- price amplitude;
- wavelength (time extent, which Neely considers to be the determining factor);
- complexity (number of subwaves and monowaves, of which the investigated wave consists);
- pullback force (percentage of excess of previous wavelength, touching only 2 and 4 impulse waves);
- design (flat, zigzag waves).

In pulses, the rotation rule is primarily applied to waves 2 and 4, and in corrections – in relation to waves A and B.

We will see, does the wave rotation rule work (2) and (4), considered in the first example of a five-wave sequence. These waves are marked in green and pink in the graph above. As you see, they differ in amplitude and temporal extent. Moreover, the second wave has a more complex structure compared to the fourth. Also, the second wave should be attributed to flat figures, and the fourth, if she had a more complex structure – to zigzag.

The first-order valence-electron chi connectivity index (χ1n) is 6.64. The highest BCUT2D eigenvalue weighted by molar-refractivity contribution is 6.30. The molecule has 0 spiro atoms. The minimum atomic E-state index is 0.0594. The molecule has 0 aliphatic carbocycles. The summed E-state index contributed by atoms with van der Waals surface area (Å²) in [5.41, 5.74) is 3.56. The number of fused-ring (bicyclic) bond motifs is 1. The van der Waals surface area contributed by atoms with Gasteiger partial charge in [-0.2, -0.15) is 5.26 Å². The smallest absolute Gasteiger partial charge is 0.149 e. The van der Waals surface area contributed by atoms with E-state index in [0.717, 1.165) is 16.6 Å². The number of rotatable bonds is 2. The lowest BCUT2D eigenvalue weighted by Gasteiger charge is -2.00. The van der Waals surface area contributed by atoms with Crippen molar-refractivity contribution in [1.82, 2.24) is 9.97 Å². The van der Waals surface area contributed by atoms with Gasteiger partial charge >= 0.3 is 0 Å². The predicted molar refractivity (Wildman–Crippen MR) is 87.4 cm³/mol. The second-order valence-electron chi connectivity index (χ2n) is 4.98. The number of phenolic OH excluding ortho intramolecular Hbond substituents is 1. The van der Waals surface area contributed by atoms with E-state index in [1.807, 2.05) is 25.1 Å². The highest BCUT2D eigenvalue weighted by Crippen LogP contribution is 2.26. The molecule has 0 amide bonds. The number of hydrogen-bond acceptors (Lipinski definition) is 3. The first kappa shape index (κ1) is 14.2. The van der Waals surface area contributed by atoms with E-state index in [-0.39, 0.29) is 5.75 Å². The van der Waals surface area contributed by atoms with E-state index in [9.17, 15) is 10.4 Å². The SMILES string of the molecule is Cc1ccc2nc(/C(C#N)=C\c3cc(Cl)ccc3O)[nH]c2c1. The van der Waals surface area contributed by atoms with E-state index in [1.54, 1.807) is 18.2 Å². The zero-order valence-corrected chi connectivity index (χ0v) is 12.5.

Regarding the amount of kickbacks, then the second wave rolls back a little more than 38,2% lengths of the first.

The fourth wave rolls back a little less than 38,2% third length. On this basis, we see an almost complete coincidence. Nevertheless, on four other grounds, the rotation rule is respected.

## Overlap rule

The application of the overlap rule depends on the type of impulse in question. In terminal impulses, the price projections of waves 2 and 4 should partially overlap, but in trending – no. On this basis, these types of pulses are easiest to distinguish from each other.

In our case, the price projection of the waves (2) and (4) (green and pink areas) don’t overlap. And that means, we are dealing with an Elliott trend pattern.

To summarize the above, I note once again, what if the analyzed wave group satisfies all the mandatory rules from the basic, listed at the beginning of the article before the overlap rule, then it is probably an impulse, and if one of them does not satisfy, then with high probability we can talk about the formation of a corrective figure.

## Rules of logic